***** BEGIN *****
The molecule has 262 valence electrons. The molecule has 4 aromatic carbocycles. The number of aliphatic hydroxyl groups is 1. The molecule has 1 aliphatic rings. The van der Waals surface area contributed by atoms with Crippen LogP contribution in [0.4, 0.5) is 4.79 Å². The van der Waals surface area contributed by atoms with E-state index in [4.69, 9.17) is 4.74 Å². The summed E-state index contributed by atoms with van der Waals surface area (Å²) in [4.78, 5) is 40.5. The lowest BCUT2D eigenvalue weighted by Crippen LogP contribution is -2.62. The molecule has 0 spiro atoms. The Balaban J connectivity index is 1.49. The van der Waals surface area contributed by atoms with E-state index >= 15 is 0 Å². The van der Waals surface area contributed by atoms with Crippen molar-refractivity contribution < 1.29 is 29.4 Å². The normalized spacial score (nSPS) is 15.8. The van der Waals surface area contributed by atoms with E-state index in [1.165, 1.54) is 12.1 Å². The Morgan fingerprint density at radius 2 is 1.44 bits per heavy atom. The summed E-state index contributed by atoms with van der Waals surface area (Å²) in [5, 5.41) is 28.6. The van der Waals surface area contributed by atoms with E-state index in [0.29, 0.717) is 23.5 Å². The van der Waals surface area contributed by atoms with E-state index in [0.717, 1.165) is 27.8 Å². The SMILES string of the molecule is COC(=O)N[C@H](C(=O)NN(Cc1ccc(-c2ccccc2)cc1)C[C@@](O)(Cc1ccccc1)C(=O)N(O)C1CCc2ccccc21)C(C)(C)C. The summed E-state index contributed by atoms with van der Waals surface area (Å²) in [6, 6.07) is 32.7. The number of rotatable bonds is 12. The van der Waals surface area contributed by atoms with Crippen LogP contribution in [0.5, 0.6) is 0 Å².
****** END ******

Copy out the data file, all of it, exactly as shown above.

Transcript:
The molecule has 262 valence electrons. The molecule has 4 aromatic carbocycles. The number of aliphatic hydroxyl groups is 1. The molecule has 1 aliphatic rings. The van der Waals surface area contributed by atoms with Crippen LogP contribution in [0.4, 0.5) is 4.79 Å². The van der Waals surface area contributed by atoms with E-state index in [4.69, 9.17) is 4.74 Å². The summed E-state index contributed by atoms with van der Waals surface area (Å²) in [4.78, 5) is 40.5. The lowest BCUT2D eigenvalue weighted by Crippen LogP contribution is -2.62. The molecule has 0 spiro atoms. The Balaban J connectivity index is 1.49. The van der Waals surface area contributed by atoms with E-state index >= 15 is 0 Å². The van der Waals surface area contributed by atoms with Crippen molar-refractivity contribution < 1.29 is 29.4 Å². The normalized spacial score (nSPS) is 15.8. The van der Waals surface area contributed by atoms with E-state index in [1.165, 1.54) is 12.1 Å². The Morgan fingerprint density at radius 2 is 1.44 bits per heavy atom. The summed E-state index contributed by atoms with van der Waals surface area (Å²) in [5, 5.41) is 28.6. The van der Waals surface area contributed by atoms with E-state index in [0.29, 0.717) is 23.5 Å². The van der Waals surface area contributed by atoms with E-state index in [0.717, 1.165) is 27.8 Å². The SMILES string of the molecule is COC(=O)N[C@H](C(=O)NN(Cc1ccc(-c2ccccc2)cc1)C[C@@](O)(Cc1ccccc1)C(=O)N(O)C1CCc2ccccc21)C(C)(C)C. The summed E-state index contributed by atoms with van der Waals surface area (Å²) in [6, 6.07) is 32.7. The number of rotatable bonds is 12. The van der Waals surface area contributed by atoms with Crippen LogP contribution in [0.5, 0.6) is 0 Å².